- Is the organization ready to address the issue? Implementing a difficult or complicated change won’t work if a key department or functional group isn’t up to handling it. Perhaps a group is going through a system upgrade. Perhaps it has a new leader who isn’t yet comfortable in the job. Many such factors can compromise an initiative’s success.
- What is the timing of the economic impact? Companies can quantify the economic impact of a Net Promoter initiative if they understand the lifetime value of promoters as compared to passives and detractors. But some initiatives require a significant upfront investment while paying off over two or three years. If the company can’t easily absorb the short-term financial hit, the team may want to postpone expensive changes in favor of those with smaller total impact but greater benefit in the short term.
And then there’s the X factor, meaning the visibility and symbolic impact of the initiative on employees and customers. A given change might hit just a few customers a month and have a modest economic impact while resolving a longstanding irritant for a vocal subset of employees or customers. It might be largely meaningless to most employees but have a significant impact on the company’s reputation in the marketplace.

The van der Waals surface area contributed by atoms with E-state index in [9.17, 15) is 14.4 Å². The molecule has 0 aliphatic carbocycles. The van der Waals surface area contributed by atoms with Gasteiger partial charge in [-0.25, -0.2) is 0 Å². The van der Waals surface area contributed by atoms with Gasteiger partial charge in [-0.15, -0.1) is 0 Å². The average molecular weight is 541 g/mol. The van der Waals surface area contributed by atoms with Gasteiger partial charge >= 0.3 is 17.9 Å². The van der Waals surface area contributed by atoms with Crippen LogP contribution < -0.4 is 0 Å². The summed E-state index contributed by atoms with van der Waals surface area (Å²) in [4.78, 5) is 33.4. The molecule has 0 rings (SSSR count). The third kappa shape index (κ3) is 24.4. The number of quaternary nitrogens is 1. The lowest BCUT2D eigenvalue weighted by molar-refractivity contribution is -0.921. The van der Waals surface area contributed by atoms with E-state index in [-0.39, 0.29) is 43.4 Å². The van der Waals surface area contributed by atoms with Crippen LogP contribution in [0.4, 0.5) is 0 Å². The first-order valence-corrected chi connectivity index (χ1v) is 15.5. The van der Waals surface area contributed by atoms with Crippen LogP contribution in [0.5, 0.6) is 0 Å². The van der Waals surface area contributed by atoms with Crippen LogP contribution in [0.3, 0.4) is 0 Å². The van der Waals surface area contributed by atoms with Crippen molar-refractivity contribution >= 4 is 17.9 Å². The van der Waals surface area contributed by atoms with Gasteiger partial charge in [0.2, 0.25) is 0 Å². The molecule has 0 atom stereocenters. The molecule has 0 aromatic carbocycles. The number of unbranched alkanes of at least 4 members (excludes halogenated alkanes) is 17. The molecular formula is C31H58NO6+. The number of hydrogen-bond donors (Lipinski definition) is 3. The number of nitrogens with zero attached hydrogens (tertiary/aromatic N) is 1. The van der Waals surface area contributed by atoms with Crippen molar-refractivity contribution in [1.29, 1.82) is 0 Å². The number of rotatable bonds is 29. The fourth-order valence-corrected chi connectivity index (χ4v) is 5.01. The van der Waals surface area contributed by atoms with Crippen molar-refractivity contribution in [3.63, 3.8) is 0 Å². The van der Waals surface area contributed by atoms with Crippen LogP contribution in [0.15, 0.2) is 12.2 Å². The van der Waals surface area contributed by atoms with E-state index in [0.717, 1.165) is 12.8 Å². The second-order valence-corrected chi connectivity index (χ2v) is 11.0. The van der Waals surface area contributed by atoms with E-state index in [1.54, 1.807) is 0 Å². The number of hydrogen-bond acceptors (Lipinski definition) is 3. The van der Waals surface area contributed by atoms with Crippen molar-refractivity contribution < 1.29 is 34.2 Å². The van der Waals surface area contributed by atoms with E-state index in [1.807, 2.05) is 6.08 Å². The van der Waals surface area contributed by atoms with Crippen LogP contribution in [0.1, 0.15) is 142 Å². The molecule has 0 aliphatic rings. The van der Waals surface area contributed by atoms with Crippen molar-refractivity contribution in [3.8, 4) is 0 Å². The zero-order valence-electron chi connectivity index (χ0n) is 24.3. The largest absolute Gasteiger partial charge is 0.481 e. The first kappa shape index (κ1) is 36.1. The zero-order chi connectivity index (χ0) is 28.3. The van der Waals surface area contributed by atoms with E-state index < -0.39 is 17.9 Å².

A CAO team that takes all these factors into account should be able to produce a carefully constructed portfolio of initiatives, one that is high in its impact yet entirely manageable and practical.
Addressing the opportunities
The process so far gives the CAO team a prioritized list of initiatives. It then must draw a cutoff line separating issues to be addressed now from those to be addressed later or discarded. It assigns every initiative above the line to an individual or group, and it ensures that those people have the authority and resources required to get the job done.